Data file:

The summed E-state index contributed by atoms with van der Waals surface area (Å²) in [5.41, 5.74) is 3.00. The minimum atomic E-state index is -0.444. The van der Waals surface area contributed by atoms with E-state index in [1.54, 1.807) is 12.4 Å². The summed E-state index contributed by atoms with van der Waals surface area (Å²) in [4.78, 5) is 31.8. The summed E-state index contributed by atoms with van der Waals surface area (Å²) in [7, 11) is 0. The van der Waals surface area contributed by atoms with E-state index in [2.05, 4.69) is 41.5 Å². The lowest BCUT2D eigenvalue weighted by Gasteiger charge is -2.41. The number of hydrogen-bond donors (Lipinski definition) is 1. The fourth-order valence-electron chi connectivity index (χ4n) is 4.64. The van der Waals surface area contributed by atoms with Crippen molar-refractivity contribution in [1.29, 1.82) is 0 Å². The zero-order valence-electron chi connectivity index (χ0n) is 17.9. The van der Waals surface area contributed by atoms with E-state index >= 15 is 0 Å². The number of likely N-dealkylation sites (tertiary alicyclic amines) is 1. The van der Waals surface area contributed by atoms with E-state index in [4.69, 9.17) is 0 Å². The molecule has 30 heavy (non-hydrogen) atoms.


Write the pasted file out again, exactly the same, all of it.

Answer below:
The summed E-state index contributed by atoms with van der Waals surface area (Å²) in [5.41, 5.74) is 3.00. The minimum atomic E-state index is -0.444. The van der Waals surface area contributed by atoms with E-state index in [1.54, 1.807) is 12.4 Å². The summed E-state index contributed by atoms with van der Waals surface area (Å²) in [4.78, 5) is 31.8. The summed E-state index contributed by atoms with van der Waals surface area (Å²) in [7, 11) is 0. The van der Waals surface area contributed by atoms with E-state index in [2.05, 4.69) is 41.5 Å². The lowest BCUT2D eigenvalue weighted by Gasteiger charge is -2.41. The number of hydrogen-bond donors (Lipinski definition) is 1. The fourth-order valence-electron chi connectivity index (χ4n) is 4.64. The van der Waals surface area contributed by atoms with Crippen molar-refractivity contribution in [1.29, 1.82) is 0 Å². The zero-order valence-electron chi connectivity index (χ0n) is 17.9. The van der Waals surface area contributed by atoms with E-state index >= 15 is 0 Å². The number of likely N-dealkylation sites (tertiary alicyclic amines) is 1. The van der Waals surface area contributed by atoms with E-state index in [4.69, 9.17) is 0 Å². The molecule has 30 heavy (non-hydrogen) atoms.